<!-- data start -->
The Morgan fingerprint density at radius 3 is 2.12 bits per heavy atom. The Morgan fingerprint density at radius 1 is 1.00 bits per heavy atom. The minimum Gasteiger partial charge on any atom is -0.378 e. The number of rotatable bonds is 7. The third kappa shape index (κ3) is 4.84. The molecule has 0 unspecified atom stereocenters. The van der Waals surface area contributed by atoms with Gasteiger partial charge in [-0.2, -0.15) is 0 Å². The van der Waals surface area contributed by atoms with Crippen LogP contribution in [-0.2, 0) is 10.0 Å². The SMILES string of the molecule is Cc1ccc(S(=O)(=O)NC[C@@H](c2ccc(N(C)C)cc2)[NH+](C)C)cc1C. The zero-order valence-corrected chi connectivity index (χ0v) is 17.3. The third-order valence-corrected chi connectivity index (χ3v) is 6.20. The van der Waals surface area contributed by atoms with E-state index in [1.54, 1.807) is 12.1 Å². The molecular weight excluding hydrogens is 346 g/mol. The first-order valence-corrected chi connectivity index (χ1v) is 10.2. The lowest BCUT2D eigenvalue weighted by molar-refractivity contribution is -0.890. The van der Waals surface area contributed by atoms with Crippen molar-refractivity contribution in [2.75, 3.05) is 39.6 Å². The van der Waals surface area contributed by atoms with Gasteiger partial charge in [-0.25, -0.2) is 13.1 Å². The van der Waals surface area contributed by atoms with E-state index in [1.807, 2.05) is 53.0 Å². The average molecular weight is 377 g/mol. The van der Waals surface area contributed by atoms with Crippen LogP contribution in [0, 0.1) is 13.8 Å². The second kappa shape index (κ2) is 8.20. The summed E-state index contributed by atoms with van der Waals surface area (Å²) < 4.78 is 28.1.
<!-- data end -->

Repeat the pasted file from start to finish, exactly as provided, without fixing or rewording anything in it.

The Morgan fingerprint density at radius 3 is 2.12 bits per heavy atom. The Morgan fingerprint density at radius 1 is 1.00 bits per heavy atom. The minimum Gasteiger partial charge on any atom is -0.378 e. The number of rotatable bonds is 7. The third kappa shape index (κ3) is 4.84. The molecule has 0 unspecified atom stereocenters. The van der Waals surface area contributed by atoms with Gasteiger partial charge in [-0.2, -0.15) is 0 Å². The van der Waals surface area contributed by atoms with Crippen LogP contribution in [-0.2, 0) is 10.0 Å². The SMILES string of the molecule is Cc1ccc(S(=O)(=O)NC[C@@H](c2ccc(N(C)C)cc2)[NH+](C)C)cc1C. The zero-order valence-corrected chi connectivity index (χ0v) is 17.3. The third-order valence-corrected chi connectivity index (χ3v) is 6.20. The van der Waals surface area contributed by atoms with E-state index in [1.54, 1.807) is 12.1 Å². The molecular weight excluding hydrogens is 346 g/mol. The first-order valence-corrected chi connectivity index (χ1v) is 10.2. The lowest BCUT2D eigenvalue weighted by molar-refractivity contribution is -0.890. The van der Waals surface area contributed by atoms with Crippen molar-refractivity contribution in [2.75, 3.05) is 39.6 Å². The van der Waals surface area contributed by atoms with Gasteiger partial charge in [-0.25, -0.2) is 13.1 Å². The van der Waals surface area contributed by atoms with E-state index in [1.807, 2.05) is 53.0 Å². The average molecular weight is 377 g/mol. The van der Waals surface area contributed by atoms with Crippen LogP contribution in [0, 0.1) is 13.8 Å². The second kappa shape index (κ2) is 8.20. The summed E-state index contributed by atoms with van der Waals surface area (Å²) < 4.78 is 28.1.